Easy Dinners for busy fall schedules | The Source Weekly - Bend, Oregon

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Easy Dinners for busy fall schedules

What’s for dinner doesn’t have to be hours in the making

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Once daily routines fall back into place after summer activities, moving dinnertime back indoors, away from picnics and barbeques, can feel overwhelming. Here are some ideas to make suppertime simpler, more easygoing and of course, family-oriented.

1. Meal plan ahead of time. Write down at least a week’s worth of menu ideas in advance. Get the whole family involved in finding recipes, shopping and prepping veggies ahead of time. 

2. Double or triple favorite recipes so that you can freeze some for another week in the month. Soups are great for freezing. 

3. Work on repurposing leftovers. For example, if you baked chicken on Monday night, chop leftovers for tacos on Wednesday night. Or toss up some romaine with croutons and sliced chicken for a quick Caesar salad. 

4. Keep your pantry and fridge stocked with good basics: pastas, rice, onions, garlic, butter, carrots, celery, etc. 

5. Embrace the slower cooker, instant pot and sheet pan.


Here are a couple of simple recipes to get you started.


Simple Butternut Squash Soup

Ingredients:

2 tablespoons olive oil

1 large onion, chopped

½ teaspoon kosher salt 

Freshly ground black pepper, as desired

1 (approximately 3-lb) butternut squash, peeled, seeded and cubed

3 garlic cloves, minced

1 tablespoon fresh sage, chopped

½ tablespoon fresh rosemary, minced

1 teaspoon grated fresh ginger

3-4 cups vegetable broth

Chopped parsley, optional, for serving

Crusty bread, optional, for serving 

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Instructions:

Heat the oil in a large pot over medium heat. Add the onion, salt and several grinds of black pepper. Sauté until soft, 5 to 8 minutes. Add the squash and cook until it begins to soften, stirring occasionally, 8 to 10 minutes. Add the garlic, sage, rosemary and ginger. Stir and cook for about 1 minute until fragrant, then add broth. Bring to a boil, then reduce heat and cover. Continue cooking until squash is completely tender, 20 to 30 minutes.

Remove from heat and cool slightly. Using an immersion blender or a regular blender, blend soup until smooth. If soup is too thick for your liking, add more broth and blend. Season to taste with salt and pepper. Serve with parsley and crusty bread. Serves 4-6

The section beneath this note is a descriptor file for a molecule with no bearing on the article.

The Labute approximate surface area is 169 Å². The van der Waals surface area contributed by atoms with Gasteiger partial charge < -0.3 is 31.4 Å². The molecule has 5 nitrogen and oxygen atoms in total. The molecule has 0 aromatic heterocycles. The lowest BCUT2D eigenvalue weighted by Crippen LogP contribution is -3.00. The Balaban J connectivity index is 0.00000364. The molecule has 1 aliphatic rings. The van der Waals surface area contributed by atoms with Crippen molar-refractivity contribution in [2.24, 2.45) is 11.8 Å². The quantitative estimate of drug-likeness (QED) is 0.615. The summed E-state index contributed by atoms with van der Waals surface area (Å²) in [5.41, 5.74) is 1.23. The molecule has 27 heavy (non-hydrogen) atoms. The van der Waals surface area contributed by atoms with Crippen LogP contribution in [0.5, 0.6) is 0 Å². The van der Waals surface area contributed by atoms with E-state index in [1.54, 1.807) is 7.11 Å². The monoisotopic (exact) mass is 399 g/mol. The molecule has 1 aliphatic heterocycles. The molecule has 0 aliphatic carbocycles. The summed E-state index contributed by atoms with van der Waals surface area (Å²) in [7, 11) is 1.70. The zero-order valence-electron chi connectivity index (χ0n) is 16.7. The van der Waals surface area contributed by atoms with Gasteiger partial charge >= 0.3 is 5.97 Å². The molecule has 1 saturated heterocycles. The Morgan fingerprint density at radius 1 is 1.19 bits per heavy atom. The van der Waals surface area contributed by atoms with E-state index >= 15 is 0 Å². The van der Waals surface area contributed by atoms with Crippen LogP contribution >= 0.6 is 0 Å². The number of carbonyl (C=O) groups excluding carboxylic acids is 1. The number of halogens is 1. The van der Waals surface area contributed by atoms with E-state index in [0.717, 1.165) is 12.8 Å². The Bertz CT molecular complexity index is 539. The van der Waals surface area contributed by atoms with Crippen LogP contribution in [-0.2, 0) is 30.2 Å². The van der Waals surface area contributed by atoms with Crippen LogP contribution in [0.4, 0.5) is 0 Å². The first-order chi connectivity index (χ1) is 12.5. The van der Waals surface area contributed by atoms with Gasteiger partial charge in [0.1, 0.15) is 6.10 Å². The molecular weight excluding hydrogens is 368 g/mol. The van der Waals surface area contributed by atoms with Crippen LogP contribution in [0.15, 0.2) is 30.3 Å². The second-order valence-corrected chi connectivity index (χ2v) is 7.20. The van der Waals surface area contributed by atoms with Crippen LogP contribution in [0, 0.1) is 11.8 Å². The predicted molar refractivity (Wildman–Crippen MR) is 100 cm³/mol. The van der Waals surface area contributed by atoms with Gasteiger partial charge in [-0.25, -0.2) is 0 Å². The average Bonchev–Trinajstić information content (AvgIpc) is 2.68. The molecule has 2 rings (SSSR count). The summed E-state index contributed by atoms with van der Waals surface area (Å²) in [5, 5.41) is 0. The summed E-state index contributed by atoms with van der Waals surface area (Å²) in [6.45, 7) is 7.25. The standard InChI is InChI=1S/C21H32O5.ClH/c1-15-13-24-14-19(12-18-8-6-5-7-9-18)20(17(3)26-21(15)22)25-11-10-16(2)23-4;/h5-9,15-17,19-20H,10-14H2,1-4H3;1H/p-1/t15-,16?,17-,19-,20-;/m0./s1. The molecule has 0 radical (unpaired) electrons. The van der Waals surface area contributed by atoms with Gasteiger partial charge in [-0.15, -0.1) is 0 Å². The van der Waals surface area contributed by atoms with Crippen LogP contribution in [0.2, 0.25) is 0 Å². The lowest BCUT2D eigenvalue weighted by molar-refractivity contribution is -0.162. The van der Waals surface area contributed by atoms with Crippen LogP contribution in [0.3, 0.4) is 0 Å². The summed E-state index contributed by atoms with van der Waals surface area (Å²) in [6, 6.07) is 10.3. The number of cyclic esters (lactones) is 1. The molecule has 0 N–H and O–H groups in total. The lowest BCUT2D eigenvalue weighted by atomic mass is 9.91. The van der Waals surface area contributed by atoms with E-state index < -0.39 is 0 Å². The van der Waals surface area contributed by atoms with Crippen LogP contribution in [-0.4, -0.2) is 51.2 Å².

Sheet Pan Chicken Thighs with Fall Veggies

Ingredients:

2 pounds bone-in chicken thighs

1 tablespoon olive oil

½ teaspoon paprika

½ teaspoon garlic powder

Pinch of salt

Black pepper, as desired

1 pound red or yellow potatoes, cut into 1-inch pieces

1 red onion, cut into wedges

1 large acorn squash, seeded and cut into slices or two medium sweet potatoes, peeled and chunked

2 cups brussels sprouts, halved

Seasoning Mix Ingredients:

2 tablespoons extra virgin olive oil

2 cloves garlic, minced

2 teaspoons balsamic vinegar

2 teaspoons honey

1 teaspoon kosher salt

½ teaspoon dried basil

¼ teaspoon black pepper

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Instructions:

Preheat oven to 450. Line a baking sheet with foil or parchment paper. Combine the seasoning mix ingredients in a small bowl. Place the chicken thighs on the baking sheet. Brush the chicken skin with olive oil and season with paprika, garlic powder, salt and pepper. Place the potatoes, onion and squash in a large bowl. Toss with 2/3 of the seasoning mix. Arrange the veggies around the chicken. Bake 15 minutes. 

Toss the brussels with the remaining seasoning mix. 

Remove pan from oven, flip the squash over, stir the potatoes and add the brussels to the pan. Roast for an additional 15 minutes or until veggies are tender and the chicken reaches 165 degrees internally. Broil for a couple of minutes before removing from oven.

Other vegetables can be substituted or added. Add veggies that cook faster such as bell peppers or zucchini during the last 15 minutes. Serves 4-6



About The Author

Donna Britt

Food writer, food stylist, recipe tester, cookbook editor, podcast producer/host are a few of the creative hats Donna Britt wears. Donna loves to hike, paddle board and spend quality time with family and friends. Oh, and she also collects cookbooks and cast iron cooking vessels.

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